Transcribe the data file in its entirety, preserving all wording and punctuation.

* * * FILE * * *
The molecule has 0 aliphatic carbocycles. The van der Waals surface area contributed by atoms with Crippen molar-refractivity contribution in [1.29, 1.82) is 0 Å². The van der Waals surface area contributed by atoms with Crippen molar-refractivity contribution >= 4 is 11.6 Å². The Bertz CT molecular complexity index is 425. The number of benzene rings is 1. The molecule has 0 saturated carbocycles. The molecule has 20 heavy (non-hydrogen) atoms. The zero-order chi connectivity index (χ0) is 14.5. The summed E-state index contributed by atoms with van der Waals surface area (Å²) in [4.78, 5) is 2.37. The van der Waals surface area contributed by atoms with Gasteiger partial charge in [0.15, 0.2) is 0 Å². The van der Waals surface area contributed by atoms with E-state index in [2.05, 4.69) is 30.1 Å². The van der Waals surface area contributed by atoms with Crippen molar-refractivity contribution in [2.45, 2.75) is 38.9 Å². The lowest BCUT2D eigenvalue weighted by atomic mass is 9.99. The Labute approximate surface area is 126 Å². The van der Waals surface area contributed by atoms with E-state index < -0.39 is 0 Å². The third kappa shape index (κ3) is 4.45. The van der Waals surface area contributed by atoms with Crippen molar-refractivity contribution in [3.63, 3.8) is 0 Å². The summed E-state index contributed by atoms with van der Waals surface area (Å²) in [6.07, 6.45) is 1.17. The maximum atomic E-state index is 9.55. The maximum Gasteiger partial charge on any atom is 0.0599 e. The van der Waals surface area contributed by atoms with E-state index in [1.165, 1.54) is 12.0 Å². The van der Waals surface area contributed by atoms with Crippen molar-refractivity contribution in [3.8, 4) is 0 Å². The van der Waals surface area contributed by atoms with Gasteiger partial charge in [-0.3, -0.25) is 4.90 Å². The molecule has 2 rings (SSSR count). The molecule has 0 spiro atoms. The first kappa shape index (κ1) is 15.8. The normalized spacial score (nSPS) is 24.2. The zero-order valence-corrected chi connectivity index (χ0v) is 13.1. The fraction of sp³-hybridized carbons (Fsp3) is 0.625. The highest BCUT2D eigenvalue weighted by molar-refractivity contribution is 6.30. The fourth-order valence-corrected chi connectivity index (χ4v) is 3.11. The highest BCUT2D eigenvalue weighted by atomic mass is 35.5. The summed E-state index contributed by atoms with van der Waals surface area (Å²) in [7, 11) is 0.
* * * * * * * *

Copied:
The molecule has 0 aliphatic carbocycles. The van der Waals surface area contributed by atoms with Crippen molar-refractivity contribution in [1.29, 1.82) is 0 Å². The van der Waals surface area contributed by atoms with Crippen molar-refractivity contribution >= 4 is 11.6 Å². The Bertz CT molecular complexity index is 425. The number of benzene rings is 1. The molecule has 0 saturated carbocycles. The molecule has 20 heavy (non-hydrogen) atoms. The zero-order chi connectivity index (χ0) is 14.5. The summed E-state index contributed by atoms with van der Waals surface area (Å²) in [4.78, 5) is 2.37. The van der Waals surface area contributed by atoms with Gasteiger partial charge in [0.15, 0.2) is 0 Å². The van der Waals surface area contributed by atoms with E-state index in [2.05, 4.69) is 30.1 Å². The van der Waals surface area contributed by atoms with Crippen molar-refractivity contribution in [2.45, 2.75) is 38.9 Å². The lowest BCUT2D eigenvalue weighted by atomic mass is 9.99. The Labute approximate surface area is 126 Å². The van der Waals surface area contributed by atoms with E-state index < -0.39 is 0 Å². The third kappa shape index (κ3) is 4.45. The van der Waals surface area contributed by atoms with Crippen molar-refractivity contribution in [3.63, 3.8) is 0 Å². The summed E-state index contributed by atoms with van der Waals surface area (Å²) in [6.07, 6.45) is 1.17. The maximum atomic E-state index is 9.55. The maximum Gasteiger partial charge on any atom is 0.0599 e. The van der Waals surface area contributed by atoms with E-state index in [1.165, 1.54) is 12.0 Å². The van der Waals surface area contributed by atoms with Crippen molar-refractivity contribution in [3.8, 4) is 0 Å². The van der Waals surface area contributed by atoms with Gasteiger partial charge in [-0.3, -0.25) is 4.90 Å². The molecule has 2 rings (SSSR count). The molecule has 0 spiro atoms. The first kappa shape index (κ1) is 15.8. The normalized spacial score (nSPS) is 24.2. The zero-order valence-corrected chi connectivity index (χ0v) is 13.1. The fraction of sp³-hybridized carbons (Fsp3) is 0.625. The highest BCUT2D eigenvalue weighted by molar-refractivity contribution is 6.30. The fourth-order valence-corrected chi connectivity index (χ4v) is 3.11. The highest BCUT2D eigenvalue weighted by atomic mass is 35.5. The summed E-state index contributed by atoms with van der Waals surface area (Å²) in [7, 11) is 0.